“What is Family Resource Management and why is it important to today’s American family?”
Goldsmith, E. B., & GOLDSMITH, E. B. (2003). Resource Management. In J. J. Ponzetti Jr. (Ed.), International encyclopedia of marriage and family (2nd ed.). Farmington, MI: Gale. Retrieved from
Resource management is the process in which individuals and families use what they have to get what they want. It begins with thinking and planning and ends with the evaluation of actions taken. Three fundamental concepts in resource management are values, goals, and decision making. Values such as honesty and trust are principles that guide behavior. They are desirable or important and serve as underlying motivators. Values determine goals, which are sought-after end results. Goals can be implicit or explicit. They can be short-term, intermediate-, or long-term. Decisions are conclusions or judgments about some issue or matter. Decision making involves choosing between two or more alternatives and follows a series of steps from inception to evaluation.
Through choices, individuals and families define their lives and influence the lives of others. The study of resource management focuses on order, choices, and control, and how people use time, energy, money, physical space, and information. As an applied social science, it is an academic field that is fundamental to our understanding of human behavior. “The knowledge obtained through the study of management is evaluated in light of its ability to make an individual’s or family’s management practice more effective” (Goldsmith 2000, p. 5).
Individuals and families have characteristic ways of making decisions and acting called their management style. Although similar styles are exhibited within families (such as a tendency to be on time or to finish tasks to completion), there are also wide ranges of styles within families making the study of management intrinsically interesting, especially from a socialization point of view. Why do such differences exist and how does the individual’s style mesh with that of the other members’ styles in the family?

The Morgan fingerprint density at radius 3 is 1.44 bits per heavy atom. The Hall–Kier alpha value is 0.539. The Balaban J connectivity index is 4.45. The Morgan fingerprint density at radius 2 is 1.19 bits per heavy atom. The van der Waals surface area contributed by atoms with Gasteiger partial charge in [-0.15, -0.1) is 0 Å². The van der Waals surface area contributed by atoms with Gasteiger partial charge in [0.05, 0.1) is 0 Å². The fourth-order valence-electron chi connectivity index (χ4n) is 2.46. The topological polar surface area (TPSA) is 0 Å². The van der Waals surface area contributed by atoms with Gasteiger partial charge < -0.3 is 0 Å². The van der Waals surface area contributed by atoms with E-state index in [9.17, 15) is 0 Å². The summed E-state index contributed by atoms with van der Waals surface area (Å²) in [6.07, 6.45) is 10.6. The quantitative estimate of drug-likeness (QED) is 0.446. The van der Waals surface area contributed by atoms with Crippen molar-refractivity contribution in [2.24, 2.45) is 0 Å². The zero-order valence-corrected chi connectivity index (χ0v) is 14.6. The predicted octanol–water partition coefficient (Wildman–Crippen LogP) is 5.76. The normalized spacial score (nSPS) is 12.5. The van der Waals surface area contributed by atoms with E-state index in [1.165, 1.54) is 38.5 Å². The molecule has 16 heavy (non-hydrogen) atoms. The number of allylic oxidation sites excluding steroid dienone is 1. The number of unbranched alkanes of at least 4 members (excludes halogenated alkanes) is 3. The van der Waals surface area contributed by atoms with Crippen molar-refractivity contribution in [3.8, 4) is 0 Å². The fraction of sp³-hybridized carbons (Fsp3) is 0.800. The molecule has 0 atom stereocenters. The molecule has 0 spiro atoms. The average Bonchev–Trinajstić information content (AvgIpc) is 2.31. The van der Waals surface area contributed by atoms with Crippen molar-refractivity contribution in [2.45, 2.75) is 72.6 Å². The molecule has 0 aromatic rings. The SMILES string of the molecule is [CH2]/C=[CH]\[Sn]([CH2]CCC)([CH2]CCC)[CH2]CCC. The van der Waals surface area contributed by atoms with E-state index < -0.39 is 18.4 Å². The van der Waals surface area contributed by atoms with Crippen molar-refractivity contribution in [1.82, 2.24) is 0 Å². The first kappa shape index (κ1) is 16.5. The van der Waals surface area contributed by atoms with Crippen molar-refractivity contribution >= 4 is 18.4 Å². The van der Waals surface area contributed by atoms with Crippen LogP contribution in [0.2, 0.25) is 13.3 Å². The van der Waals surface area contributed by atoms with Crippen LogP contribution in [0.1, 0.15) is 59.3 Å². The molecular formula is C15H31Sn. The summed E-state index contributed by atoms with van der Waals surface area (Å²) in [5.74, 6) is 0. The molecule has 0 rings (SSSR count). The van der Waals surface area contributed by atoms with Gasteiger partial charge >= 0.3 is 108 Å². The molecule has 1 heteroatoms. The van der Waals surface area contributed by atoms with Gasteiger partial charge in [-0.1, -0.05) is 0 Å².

Measuring devices, techniques, or instruments that are used to make decisions and plan courses of action are called management tools. For example, time is a resource and a clock or stopwatch is a management tool.
Resources can be divided up into human and material resources, assets that people have at their disposal. Material resources (e.g., bridges, roads, houses) decline through use whereas human resources (e.g., the ability to read, ride a bicycle) improve or increase through use. Human capital describes the sum total of a person’s abilities, knowledge, and skills. Education is one way to develop human capital. Related to this is the concept of social capital. The term social capital is gaining in importance in the family-relations field and management is considered part of a person’s or family’s social capital. As a dynamic concept social capital can be considered a resource imbedded in the relationships among people that individuals, groups, and communities create, in which they invest, and which can be used to provide or develop resources or facilitate social and personal well being (Bubolz 2002).
Conceptual Framework and History